Conservatives question Kempthorne choice for EPA

Conservative activists have begun to raise questions regarding a possible White House decision to tap Idaho Gov. Dirk Kempthorne as the new administrator of EPA, charging that Kempthorne has too often abandoned conservative, free-market principles in support of large business interests.

In private discussions with administration officials and through editorials by conservative writers, a number of free-market activists have already begun questioning his ideological fitness for the job and warning the White House that it should settle on someone with positions more in line with conservative thinking.

"He's viewed as doing big timber's bidding and not acting as a real conservative," one activist charged, noting that during Kempthorne's 1992-1998 tenure in the Senate, he clashed with conservatives on Clean Water Act and Endangered Species Act issues, who urged him to craft strong legislative reforms to the acts.

The conservative criticism of Kempthorne comes as environmentalists and Democrats are combing through old records, news stories and other sources in an effort to compile as much of a record on Kempthorne as possible before any Senate confirmation proceedings can begin.

During his time in the Senate, Kempthorne was known for his opposition to unfunded mandates to the states, and sponsored legislation aimed at reducing unfunded regulatory burdens placed on states by EPA and other agencies. But several sources said Kempthorne ultimately moved much closer to the center in drafting reforms to environmental laws, particularly his 1997 efforts to craft ESA reform with the late Environment and Public Works Chairman John Chafee, R-R.I.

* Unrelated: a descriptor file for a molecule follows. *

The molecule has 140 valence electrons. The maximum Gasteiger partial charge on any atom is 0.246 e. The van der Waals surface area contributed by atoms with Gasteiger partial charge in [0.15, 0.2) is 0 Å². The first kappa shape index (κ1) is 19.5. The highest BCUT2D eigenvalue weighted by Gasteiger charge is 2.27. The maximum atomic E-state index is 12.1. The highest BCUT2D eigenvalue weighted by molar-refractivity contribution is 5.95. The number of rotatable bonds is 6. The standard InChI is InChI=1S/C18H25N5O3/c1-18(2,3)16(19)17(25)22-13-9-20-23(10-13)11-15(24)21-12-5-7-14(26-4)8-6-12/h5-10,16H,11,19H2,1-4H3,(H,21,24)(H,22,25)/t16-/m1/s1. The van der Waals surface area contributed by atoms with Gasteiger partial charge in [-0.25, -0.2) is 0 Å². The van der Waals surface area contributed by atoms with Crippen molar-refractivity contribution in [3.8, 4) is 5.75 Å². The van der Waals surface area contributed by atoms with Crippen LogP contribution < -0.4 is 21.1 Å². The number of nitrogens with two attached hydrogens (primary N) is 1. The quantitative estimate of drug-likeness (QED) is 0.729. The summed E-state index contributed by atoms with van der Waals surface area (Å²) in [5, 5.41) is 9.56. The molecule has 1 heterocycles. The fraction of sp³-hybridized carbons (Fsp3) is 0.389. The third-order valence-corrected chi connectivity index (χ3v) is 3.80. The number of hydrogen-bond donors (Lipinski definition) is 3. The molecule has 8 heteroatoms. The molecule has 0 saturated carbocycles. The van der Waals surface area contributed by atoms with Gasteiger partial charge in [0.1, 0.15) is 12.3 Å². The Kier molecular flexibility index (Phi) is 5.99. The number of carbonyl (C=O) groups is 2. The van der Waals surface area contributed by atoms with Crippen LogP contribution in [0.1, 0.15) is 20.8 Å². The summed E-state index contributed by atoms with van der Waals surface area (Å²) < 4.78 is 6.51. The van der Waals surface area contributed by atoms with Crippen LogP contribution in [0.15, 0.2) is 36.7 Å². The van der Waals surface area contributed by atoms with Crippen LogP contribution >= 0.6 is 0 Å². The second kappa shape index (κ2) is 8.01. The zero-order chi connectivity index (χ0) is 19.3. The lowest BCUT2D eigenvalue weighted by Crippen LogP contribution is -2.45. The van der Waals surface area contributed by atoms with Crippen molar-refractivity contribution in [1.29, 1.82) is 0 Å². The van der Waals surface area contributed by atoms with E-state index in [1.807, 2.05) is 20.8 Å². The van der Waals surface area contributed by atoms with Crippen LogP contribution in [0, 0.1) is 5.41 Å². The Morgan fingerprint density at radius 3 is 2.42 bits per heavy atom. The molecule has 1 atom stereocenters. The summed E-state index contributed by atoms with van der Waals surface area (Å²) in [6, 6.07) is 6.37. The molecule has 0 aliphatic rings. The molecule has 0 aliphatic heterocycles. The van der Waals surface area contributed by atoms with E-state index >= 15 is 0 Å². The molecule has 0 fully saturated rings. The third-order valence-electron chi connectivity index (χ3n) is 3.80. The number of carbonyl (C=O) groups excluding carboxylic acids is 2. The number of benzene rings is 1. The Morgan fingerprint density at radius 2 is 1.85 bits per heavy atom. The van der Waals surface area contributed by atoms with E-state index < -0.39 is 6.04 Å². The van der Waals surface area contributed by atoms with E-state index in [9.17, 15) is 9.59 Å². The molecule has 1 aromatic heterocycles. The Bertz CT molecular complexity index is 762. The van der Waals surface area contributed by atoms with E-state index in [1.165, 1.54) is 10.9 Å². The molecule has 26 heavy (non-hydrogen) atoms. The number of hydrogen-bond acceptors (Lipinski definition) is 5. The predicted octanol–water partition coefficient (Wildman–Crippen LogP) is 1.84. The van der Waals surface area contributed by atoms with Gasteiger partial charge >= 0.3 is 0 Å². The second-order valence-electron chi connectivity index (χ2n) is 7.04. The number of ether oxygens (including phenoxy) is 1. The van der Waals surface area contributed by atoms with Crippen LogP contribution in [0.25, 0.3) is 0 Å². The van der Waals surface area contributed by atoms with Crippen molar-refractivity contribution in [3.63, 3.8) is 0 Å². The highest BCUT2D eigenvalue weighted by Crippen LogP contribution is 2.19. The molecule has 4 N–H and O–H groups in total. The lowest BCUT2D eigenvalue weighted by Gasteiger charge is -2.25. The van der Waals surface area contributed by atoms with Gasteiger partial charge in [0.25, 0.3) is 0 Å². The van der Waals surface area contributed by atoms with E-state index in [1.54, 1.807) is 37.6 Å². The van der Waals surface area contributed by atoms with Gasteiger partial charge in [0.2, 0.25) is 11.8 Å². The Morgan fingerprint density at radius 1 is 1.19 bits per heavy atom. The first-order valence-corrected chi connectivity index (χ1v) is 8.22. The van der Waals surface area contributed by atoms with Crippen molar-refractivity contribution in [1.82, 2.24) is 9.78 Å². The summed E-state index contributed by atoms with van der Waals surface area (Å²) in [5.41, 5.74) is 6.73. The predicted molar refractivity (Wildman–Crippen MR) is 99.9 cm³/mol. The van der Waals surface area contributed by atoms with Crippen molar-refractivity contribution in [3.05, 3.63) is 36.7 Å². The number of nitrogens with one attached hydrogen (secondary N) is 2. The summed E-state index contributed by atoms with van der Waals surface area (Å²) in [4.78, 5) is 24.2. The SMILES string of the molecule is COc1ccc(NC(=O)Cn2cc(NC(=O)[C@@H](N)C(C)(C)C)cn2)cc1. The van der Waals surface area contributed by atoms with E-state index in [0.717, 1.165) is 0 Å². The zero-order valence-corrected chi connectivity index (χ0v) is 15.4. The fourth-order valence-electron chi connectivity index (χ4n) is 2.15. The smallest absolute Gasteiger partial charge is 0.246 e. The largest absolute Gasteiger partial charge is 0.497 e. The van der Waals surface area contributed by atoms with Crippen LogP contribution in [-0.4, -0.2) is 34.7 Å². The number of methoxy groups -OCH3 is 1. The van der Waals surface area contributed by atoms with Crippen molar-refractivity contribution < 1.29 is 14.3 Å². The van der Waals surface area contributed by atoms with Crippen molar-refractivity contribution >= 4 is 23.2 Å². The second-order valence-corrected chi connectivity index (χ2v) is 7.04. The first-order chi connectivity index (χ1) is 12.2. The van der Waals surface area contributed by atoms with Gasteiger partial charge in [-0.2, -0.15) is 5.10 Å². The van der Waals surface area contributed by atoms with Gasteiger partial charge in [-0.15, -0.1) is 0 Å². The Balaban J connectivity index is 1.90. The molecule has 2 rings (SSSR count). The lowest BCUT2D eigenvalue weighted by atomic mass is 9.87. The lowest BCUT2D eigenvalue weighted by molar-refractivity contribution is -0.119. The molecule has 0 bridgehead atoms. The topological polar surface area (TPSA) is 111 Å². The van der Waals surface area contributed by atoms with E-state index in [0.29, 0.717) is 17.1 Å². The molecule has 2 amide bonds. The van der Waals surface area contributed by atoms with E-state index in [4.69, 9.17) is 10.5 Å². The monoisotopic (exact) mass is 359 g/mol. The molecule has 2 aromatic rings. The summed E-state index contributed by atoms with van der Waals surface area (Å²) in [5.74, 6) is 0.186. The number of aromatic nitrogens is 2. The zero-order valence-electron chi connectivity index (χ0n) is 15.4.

Conservatives say that while Kempthorne would be better than outgoing EPA Administrator Christine Todd Whitman, they worry he will be too vulnerable to attacks from Democrats on his ties to industry and will not champion free market reforms of federal environmental rules.

Activists also point out that, despite his rifts with conservatives, he is still identified by many as one of their own and worry he will be attacked for being conservative but will end up not pursuing much of their agenda.

For instance, Jonathan Adler, a Case Western University Law Professor and conservative activist, argued in a recent National Review editorial that "Kempthorne would likely give the administration both bad policy and bad P.R." without making changes at the agency conservatives would like to see.

Several sources following the issue argue attacks by conservatives and environmentalists will ultimately aid Kempthorne in getting the job, since it shows he is not tied to either wing of the political spectrum. Conservative critics of Kempthorne "are probably sealing his fate," one industry source said.